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Top 5 Underrated Aquarium Fish for Your Next Community Tank

With so many aquarium fish available in the fish store, many species are commonly sold but end up going unnoticed by hobbyists. Sometimes they are looked down upon as “beginner fish” that aren’t as rare or unique enough. Other times, they may have once been all the rage but then fell out of favor for more newly discovered species. Most of these animals are pretty hardy and not hard to find, so take a look at our top 5 underappreciated fish that you should consider trying in your next aquarium.

1. Common Goldfish

common goldfish

Carassius auratus

While fancy goldfish like ranchus and orandas often get a lot of attention, the common goldfish is often the first pet fish that people have ever kept because they’re frequently given away as carnival prizes or sold cheaply as feeder fish. While fancy goldfish have an egg-shaped body with a flowy, double tail, the common goldfish has a torpedo-shaped body with a single tail and therefore can swim much faster. They come in many colors including orange, red, white, black, yellow, olive-brown, and more. Because of their inexpensive cost, most beginner fishkeepers don’t realize that common goldfish can grow up to 12 inches long and live between 10–40 years. However, they are extremely robust and can absolutely be a fun monster fish to keep in the right setup.

Depending on the adult size of the fish, common goldfish may eventually need to be kept in a large tank of 4 feet or longer. As a cool water fish that enjoys temperatures from 50–78°F (10–26°C) and beyond, they can also live in an outdoor pond. They are not picky about pH levels from 6–8 and soft to hard GH, but they will eat most of your aquarium plants if given the chance. We like to use them as “vacuum cleaners” to get rid of excess duckweed, but for their normal diet, feed them goldfish pellets, Repashy gel food, and plenty of blanched and canned vegetables to help prevent bloating. They will peacefully live with other cool water tank mates that aren’t small enough to be eaten, so check out the bigger species on this list.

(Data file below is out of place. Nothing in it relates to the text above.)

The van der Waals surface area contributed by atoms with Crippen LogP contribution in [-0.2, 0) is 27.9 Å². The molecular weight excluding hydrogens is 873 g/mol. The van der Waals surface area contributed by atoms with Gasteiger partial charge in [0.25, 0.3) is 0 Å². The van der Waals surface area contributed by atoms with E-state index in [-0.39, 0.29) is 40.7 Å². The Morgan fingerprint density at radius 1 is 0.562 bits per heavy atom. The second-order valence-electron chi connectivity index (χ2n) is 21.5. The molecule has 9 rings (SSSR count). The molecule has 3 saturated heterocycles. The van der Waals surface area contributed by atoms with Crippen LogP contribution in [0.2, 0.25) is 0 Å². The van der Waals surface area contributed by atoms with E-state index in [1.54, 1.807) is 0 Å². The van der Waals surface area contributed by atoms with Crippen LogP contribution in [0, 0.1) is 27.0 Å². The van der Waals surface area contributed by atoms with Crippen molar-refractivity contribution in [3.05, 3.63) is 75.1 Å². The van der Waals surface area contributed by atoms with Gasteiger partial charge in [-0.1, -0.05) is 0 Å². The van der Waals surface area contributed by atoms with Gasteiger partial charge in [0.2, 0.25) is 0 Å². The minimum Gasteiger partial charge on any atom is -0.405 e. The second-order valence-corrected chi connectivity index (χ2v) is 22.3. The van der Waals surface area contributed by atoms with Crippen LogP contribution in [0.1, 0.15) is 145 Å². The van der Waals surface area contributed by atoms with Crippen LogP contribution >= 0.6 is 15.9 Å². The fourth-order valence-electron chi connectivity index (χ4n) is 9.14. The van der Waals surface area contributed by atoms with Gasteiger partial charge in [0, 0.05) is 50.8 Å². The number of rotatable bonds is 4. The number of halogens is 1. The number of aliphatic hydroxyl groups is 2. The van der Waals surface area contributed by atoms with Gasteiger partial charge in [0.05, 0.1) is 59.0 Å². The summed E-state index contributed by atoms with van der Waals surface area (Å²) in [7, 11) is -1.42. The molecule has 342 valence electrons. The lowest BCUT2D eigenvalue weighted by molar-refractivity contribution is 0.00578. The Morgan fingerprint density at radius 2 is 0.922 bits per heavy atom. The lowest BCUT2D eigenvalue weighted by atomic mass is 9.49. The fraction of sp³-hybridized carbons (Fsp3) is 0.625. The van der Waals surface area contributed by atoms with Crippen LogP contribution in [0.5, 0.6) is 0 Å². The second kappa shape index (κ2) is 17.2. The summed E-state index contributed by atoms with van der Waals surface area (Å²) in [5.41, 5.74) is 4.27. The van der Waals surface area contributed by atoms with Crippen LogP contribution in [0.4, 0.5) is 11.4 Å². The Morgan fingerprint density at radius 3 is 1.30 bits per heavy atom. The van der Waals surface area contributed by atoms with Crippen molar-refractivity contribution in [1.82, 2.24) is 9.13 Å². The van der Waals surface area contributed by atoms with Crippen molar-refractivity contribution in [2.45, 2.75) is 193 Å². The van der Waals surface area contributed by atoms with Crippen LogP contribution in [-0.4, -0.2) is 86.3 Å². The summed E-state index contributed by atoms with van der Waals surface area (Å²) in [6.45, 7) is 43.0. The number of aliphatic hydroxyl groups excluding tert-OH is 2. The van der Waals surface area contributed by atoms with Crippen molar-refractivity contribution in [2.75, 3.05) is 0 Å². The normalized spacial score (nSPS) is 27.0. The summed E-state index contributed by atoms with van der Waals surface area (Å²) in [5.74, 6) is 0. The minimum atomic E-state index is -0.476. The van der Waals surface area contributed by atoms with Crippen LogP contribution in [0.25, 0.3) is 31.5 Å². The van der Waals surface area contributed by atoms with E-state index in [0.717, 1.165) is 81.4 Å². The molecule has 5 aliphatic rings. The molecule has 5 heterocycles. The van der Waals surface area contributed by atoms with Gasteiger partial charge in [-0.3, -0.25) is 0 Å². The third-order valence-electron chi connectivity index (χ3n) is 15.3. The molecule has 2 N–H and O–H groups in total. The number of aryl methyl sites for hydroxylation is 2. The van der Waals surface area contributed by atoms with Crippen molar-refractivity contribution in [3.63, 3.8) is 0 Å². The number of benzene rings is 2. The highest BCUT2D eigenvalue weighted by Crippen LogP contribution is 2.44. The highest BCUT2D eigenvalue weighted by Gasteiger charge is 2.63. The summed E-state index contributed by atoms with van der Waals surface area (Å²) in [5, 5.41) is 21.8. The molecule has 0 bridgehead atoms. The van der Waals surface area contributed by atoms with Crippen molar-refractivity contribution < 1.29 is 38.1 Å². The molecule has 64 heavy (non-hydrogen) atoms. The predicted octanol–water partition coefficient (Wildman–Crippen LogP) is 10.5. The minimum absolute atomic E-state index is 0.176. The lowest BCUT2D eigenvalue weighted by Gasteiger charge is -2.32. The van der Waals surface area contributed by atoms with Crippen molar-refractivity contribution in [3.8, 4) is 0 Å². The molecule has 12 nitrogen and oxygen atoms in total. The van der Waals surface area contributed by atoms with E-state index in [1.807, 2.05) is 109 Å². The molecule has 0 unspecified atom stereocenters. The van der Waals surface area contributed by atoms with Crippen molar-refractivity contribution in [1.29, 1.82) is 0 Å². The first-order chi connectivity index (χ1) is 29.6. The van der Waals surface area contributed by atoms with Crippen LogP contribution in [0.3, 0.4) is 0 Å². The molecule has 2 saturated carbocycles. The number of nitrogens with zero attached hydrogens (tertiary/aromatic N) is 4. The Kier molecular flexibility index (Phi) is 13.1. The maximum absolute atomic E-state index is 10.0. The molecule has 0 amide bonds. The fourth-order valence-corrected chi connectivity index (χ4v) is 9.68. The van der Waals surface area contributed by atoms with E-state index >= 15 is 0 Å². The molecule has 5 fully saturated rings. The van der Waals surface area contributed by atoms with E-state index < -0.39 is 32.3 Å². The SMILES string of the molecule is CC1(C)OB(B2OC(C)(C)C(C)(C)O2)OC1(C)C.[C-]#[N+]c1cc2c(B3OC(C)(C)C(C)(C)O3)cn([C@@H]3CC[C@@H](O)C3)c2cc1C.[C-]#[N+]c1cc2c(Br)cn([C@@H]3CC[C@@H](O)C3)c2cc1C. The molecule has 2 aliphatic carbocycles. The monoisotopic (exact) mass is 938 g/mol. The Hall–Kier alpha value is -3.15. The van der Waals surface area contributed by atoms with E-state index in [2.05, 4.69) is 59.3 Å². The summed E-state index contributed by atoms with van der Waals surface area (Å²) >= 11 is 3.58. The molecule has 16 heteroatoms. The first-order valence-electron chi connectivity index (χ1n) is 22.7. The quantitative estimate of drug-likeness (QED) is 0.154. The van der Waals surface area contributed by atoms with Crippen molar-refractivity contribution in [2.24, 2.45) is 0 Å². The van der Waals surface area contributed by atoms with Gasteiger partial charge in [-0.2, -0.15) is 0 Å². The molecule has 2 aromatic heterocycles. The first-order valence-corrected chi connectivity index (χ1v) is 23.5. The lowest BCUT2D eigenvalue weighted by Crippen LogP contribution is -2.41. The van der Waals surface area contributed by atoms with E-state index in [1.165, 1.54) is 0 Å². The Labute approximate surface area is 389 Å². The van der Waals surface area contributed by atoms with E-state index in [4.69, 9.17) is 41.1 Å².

2. White Cloud Mountain Minnow

white cloud minnow

Tanichthys albonubes

If the common goldfish is too massive for your tastes but you like the idea of keeping an unheated aquarium, why not try the white cloud minnow? At only 1.5 inches (4 cm) long, they are one of our bestsellers at the Aquarium Co-op fish store because of their hardiness and ease of breeding for an egg-scattering species. The regular type has a gray-brown body, white horizontal stripe, and red fins, but they also come in 24k gold and long fin varieties. As a schooling fish originally from China and Vietnam, they can live in pH of 6.5–8.5, 65–77°F (18–25°C), and soft to hard water. You’ll want to get a group of at least six minnows for a 10-gallon tank or larger if you want to add more tank mates. They go well with almost any similar-sized, peaceful fish that likes cooler water, such as celestial pearl danios, clown killifish, and variatus platies. Because of their tiny mouths, aim for smaller foods like crushed flakes, nano pellets, frozen daphnia, and Easy Fry and Small Fish Food. For more information on how to breed them, see our full care guide.

3. Paradise Fish

paradise fish

Macropodus opercularis